If you were a logical iPhone upgrader, you would be getting ready to preorder the iPhone 6. It's a lovely device and one that many will opt for when it comes to buying a new phone on 19 September. The chances are, if you are reading this, you aren't the kind of person to make that logical step.
In a surprise announcement, and breaking with tradition, Apple has launched the iPhone 6 Plus, a device that comes with a 5.5-inch display, optical image stabilisation, and a few other tricks over the regular iPhone 6 announced alongside.
We've been playing with the new iPhone 6 Plus to see whether bigger is better.
It's big, like really big, but surprisingly not that thick. It will make a dent in your pocket but not in the way that you are expecting. We slipped it into a pair of regular jeans and the phone hardly made a dent. If you're of smaller stature, or have shallow pockets, like on a pair of shorts, then you might have a problem however, but the slimness is noticeable over the current iPhone 5S.
Next to the iPhone 5S it's decidedly massive, but gosh that screen. With its high-resolution "Retina HD" 1920 x 1080 pixels screen the is crisp. Watching movies is amazing, and new features in iOS 8 will allow you to make more of that screen real estate. It will also please those who have got lots of work to do. When iOS 7 launched we said that it was designed for a big screen and this is the realisation of that. The colours are vibrant and the viewing angles are excellent.
We aren't entirely sure why Apple made the decision to push the boat out on the resolution here, but not on the iPhone 6, but we aren't complaining. Watch video footage that we had recorded at the event looked good watching it back on that screen.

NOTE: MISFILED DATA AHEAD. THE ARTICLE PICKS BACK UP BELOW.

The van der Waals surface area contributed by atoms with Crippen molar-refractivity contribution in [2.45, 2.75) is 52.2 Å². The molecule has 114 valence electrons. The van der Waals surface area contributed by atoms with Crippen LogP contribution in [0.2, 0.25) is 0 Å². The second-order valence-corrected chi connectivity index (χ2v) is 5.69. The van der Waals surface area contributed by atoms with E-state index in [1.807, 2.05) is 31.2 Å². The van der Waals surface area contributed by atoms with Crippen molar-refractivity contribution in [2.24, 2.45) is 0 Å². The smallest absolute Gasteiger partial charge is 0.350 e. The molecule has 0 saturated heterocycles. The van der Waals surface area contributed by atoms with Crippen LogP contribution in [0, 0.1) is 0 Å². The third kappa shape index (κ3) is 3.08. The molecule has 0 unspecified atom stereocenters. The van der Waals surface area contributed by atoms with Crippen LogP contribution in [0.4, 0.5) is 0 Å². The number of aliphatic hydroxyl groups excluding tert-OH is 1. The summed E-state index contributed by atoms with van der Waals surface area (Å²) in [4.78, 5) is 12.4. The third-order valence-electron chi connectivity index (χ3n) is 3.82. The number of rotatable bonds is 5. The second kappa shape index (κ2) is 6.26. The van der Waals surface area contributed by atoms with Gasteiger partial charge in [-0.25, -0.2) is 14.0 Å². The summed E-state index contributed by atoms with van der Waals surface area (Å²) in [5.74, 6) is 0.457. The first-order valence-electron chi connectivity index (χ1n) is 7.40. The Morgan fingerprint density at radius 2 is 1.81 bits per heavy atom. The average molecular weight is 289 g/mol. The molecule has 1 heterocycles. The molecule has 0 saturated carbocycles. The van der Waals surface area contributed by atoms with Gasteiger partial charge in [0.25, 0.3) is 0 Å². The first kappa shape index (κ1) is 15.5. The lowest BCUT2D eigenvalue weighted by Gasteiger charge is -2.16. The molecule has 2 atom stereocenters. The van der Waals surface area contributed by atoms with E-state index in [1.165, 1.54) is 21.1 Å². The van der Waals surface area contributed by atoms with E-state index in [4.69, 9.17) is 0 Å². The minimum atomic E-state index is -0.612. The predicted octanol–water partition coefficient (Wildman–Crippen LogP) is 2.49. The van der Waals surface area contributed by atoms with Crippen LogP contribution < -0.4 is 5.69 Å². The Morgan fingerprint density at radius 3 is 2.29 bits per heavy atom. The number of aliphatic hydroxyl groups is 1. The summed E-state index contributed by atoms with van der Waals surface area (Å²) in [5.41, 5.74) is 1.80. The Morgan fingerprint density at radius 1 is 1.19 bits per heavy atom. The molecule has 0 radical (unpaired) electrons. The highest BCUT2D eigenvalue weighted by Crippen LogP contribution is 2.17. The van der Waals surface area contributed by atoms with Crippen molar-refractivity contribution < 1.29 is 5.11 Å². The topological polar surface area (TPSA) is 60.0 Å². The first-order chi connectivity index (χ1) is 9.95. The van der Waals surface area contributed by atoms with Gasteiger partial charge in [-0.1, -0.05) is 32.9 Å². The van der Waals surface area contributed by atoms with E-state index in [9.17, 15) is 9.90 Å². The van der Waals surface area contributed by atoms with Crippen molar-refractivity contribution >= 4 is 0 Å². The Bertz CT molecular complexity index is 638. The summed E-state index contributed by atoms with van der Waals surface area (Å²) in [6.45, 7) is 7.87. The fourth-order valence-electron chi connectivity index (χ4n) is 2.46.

Like the iPhone 6, the iPhone 6 Plus features the same design with a curved front screen to reduce the edge and it makes a subtle, but noticeable difference. There is no real hard edge to the phone and the move clearly helps Apple convince you that it is a smaller device that it actually is. The only real tell-tale sign is when the light catches the curvature of the glass in the sunlight.
Pitched against popular Android devices, the extra screen space afforded to iOS 8 is certainly appreciated and we like it. It might be new territory for the iPhone, but this is something that the likes of Samsung has been doing for some time with the Note family.
The iPhone 6 Plus measures only slightly thicker than the iPhone 6 at 7.1mm, which by any measure is slim. It's a large device overall, however, measuring 158.1 x 77.8 x 7.1mm.
Those who pay attention will notice that the power button has moved to the side (a very Android thing, viz Sony) and that the volume buttons are now elongated rather than circular. Having the power button on the side makes it reachable when gripping the phone, as it would be a stretch to reach to the top.
Beneath the screen is the Touch ID home button, as found on the iPhone 5S. Apple might have made the screen bigger, but it isn't following Android down the no physical button path. That Touch ID button will play a bigger part in future payments using Apple Pay.
More powerful insides
While the new look and bigger screen are likely to dominate a lot of the conversation, it what's on the inside that will make the biggest difference.
A new processor, the A8, and a new coprocessor, the M8, new Wi-Fi (802.11ac), LTE (VoLTE) and NFC, are worth writing home about. In our brief play we were impressed by the speed of which some of the bigger games opened.
That should make everything from loading games to surfing the web a lot quicker and it will be something we will be keen to check in more detail during our full review.
It certainly felt responsive in our play at the Apple event and we noticed nothing out of the ordinary compared to the iPhone 5S.